- Inquire about school policies regarding snacks, celebrations and field trips.
- Explain your child’s allergies and describe previous reactions, if any.
- Understand whether your child’s teacher has been trained to recognize allergic symptoms and to administer epinephrine.
- Bring an epinephrine auto-injector trainer to your meeting with the teacher. Demonstrate its use.
- Consider bringing an expired epinephrine auto-injector to the meeting and allowing the teacher to practice injecting an apple or orange.
3. Bus Transportation Staff
- Ask about policies regarding eating on the bus.
- Inquire whether or not the bus driver is trained in food allergy safety such as how to recognize the symptoms of an allergic reaction and how to administer an epinephrine auto-injector.
- Review your child’s food allergy action plan and consider providing a copy to the bus driver.
4. Principal or Administration
- Inquire about food allergy policies for the classroom, cafeteria and school building.
- If your child’s safety needs are not being met and you are considering a 504 plan, contact your school district’s 504 coordinator or school social worker.
- Discuss with school personnel the possibility of posting adhesive hooks in the classrooms and school areas (gym, cafeteria, etc.) where your child will move throughout the school day. This way, your child can hang his/her emergency medication bag for easy access without having to wear it.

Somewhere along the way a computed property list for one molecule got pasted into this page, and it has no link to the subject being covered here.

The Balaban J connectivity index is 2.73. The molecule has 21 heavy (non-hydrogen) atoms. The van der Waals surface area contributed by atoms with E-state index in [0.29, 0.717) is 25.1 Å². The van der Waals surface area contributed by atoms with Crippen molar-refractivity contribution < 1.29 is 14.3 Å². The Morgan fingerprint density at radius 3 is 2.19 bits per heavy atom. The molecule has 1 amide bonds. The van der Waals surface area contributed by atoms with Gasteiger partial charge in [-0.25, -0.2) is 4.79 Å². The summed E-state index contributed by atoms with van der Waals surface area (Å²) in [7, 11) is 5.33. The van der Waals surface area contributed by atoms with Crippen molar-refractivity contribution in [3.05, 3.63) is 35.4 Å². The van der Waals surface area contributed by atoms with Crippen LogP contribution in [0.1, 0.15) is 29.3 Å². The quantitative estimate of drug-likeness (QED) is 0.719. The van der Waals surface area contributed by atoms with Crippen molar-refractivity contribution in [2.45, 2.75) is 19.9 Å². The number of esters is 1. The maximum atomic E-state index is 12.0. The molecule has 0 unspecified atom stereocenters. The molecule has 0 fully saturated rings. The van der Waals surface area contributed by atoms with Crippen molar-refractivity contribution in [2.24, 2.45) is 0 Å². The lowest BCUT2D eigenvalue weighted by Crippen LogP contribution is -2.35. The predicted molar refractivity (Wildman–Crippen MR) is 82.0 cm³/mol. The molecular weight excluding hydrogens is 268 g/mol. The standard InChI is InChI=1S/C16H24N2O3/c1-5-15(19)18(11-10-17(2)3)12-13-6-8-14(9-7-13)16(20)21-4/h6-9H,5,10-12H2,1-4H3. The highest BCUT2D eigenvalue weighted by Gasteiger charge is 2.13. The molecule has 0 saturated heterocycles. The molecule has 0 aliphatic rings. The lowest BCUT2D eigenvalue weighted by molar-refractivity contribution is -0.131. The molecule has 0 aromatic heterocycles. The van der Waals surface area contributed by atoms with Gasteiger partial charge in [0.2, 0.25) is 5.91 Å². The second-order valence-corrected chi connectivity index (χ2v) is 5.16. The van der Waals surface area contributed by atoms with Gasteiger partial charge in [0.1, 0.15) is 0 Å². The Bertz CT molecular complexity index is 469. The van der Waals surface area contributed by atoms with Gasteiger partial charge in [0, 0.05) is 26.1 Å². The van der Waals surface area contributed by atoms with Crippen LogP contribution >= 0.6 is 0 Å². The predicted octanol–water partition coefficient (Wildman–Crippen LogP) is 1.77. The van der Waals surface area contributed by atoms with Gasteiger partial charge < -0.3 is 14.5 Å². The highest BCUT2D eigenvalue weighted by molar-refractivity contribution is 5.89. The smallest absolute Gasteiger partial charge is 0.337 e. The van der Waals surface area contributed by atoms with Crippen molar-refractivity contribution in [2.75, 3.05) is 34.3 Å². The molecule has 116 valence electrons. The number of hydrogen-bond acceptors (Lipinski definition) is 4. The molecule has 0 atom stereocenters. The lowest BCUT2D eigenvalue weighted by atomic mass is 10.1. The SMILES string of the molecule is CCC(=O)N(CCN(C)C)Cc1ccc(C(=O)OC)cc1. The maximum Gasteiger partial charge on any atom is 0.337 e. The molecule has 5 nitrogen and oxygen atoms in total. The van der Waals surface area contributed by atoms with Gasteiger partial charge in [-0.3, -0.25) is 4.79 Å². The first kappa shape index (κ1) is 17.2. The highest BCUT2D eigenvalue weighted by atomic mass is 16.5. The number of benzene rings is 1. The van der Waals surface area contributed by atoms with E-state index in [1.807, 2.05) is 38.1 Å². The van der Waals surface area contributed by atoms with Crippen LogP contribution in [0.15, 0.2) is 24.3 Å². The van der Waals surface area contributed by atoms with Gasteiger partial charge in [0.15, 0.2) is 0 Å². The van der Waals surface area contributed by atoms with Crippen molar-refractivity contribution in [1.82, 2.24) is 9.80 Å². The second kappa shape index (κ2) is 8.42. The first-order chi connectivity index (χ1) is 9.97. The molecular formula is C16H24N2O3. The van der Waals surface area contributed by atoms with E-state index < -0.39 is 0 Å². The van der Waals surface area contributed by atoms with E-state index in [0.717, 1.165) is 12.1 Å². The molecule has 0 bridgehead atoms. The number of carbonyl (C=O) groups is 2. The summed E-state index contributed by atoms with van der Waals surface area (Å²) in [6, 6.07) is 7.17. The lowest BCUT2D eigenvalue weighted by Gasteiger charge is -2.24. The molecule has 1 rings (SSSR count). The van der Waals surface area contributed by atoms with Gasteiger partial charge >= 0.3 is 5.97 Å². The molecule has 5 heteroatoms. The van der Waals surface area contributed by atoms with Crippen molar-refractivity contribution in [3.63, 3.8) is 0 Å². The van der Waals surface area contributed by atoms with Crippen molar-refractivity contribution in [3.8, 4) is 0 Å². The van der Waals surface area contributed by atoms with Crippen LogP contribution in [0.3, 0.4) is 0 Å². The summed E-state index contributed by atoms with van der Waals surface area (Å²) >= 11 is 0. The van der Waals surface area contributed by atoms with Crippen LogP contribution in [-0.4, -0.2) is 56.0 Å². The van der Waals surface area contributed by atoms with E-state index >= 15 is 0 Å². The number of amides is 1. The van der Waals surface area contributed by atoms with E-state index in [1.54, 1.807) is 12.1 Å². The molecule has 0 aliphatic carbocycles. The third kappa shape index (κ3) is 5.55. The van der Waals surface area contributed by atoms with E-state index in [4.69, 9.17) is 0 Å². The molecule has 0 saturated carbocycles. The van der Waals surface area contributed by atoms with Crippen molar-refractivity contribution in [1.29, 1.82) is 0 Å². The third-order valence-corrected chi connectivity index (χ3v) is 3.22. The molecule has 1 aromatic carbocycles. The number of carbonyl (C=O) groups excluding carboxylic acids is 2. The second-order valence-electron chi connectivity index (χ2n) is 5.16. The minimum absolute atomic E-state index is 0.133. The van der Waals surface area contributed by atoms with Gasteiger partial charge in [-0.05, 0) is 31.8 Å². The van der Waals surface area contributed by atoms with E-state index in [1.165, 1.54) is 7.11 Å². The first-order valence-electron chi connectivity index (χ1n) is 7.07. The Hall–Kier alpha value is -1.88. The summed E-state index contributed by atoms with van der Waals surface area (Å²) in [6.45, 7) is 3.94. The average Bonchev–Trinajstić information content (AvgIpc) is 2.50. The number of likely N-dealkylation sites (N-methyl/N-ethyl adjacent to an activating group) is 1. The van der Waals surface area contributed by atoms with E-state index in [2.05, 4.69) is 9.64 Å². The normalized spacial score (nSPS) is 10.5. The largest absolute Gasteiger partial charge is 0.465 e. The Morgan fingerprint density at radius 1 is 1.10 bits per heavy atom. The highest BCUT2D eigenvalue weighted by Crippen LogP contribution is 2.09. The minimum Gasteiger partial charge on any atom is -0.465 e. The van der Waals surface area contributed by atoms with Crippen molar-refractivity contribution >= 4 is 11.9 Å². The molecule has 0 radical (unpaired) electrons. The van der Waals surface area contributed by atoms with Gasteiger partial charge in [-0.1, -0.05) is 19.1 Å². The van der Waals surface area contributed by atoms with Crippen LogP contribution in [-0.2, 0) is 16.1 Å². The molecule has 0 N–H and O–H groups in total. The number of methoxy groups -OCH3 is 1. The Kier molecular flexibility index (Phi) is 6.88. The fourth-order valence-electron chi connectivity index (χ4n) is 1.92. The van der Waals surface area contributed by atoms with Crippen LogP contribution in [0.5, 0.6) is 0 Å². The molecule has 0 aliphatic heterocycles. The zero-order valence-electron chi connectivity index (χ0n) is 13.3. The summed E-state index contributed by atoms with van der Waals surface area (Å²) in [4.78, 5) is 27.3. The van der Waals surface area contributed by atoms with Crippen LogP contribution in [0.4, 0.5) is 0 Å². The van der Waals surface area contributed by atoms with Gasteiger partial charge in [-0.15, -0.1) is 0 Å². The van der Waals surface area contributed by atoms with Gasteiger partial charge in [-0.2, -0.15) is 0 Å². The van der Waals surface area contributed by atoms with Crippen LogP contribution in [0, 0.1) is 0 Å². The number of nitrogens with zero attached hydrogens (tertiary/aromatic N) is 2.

5. Cafeteria Staff
- Inquire whether your child’s food allergens are permitted in the cafeteria.
- If your child will be purchasing school meals, discuss food ingredients and preparation processes.
- Ask what steps will be taken to prevent your child from being exposed to food allergens.
- Discuss and determine which strategies (e.g., peanut-free table, “safe square,” having the teacher wipe down your child’s eating area) will be utilized in order to keep your child safe.
- Inquire whether cafeteria personnel are trained to recognize life-threatening allergic symptoms and to administer epinephrine.
- Review emergency procedures.
- Ask how you can contact cafeteria staff during the school year.
PART 3 OF 3
5 Topics to Discuss with Your Child about His/Her Food Allergies
1. Importance of hand washing with soap and water prior to eating. Hand sanitizer does not remove allergens effectively.
2. No trading/no sharing food policy. Children should only eat food from home or foods that have been preapproved by Mom or Dad.
3. Importance of immediately telling an adult if they feel sick.
Review symptoms with your child in terms he/she will understand.
4. Importance of not playing with their epinephrine auto-injector or allowing a friend or classmate to do the same. Children who carry their own epinephrine auto-injectors must understand that their medication is for life-threatening emergencies and is not a toy.
5. Importance of reporting any incidents of bullying to teacher and parent. Recent studies have reported that up to one third of food-allergic children are bullied. Encourage your child to tell an adult right away if they are being teased or bullied.
Looking for more? Check out these previous blog posts.
Question: Do you have a back to school tip? You can leave a comment below.
Supporting the Food Allergy Circle
Donna DeCosta, MD ( @foodallermomdoc ) is founder of FoodAllergyMomDoc an online community dedicated to supporting the Food Allergy Circle with tips, ideas and resources and author of A Little Bit CAN Hurt: The Shocking Truth about Food Allergies — Why We Should Care, What We Can Do.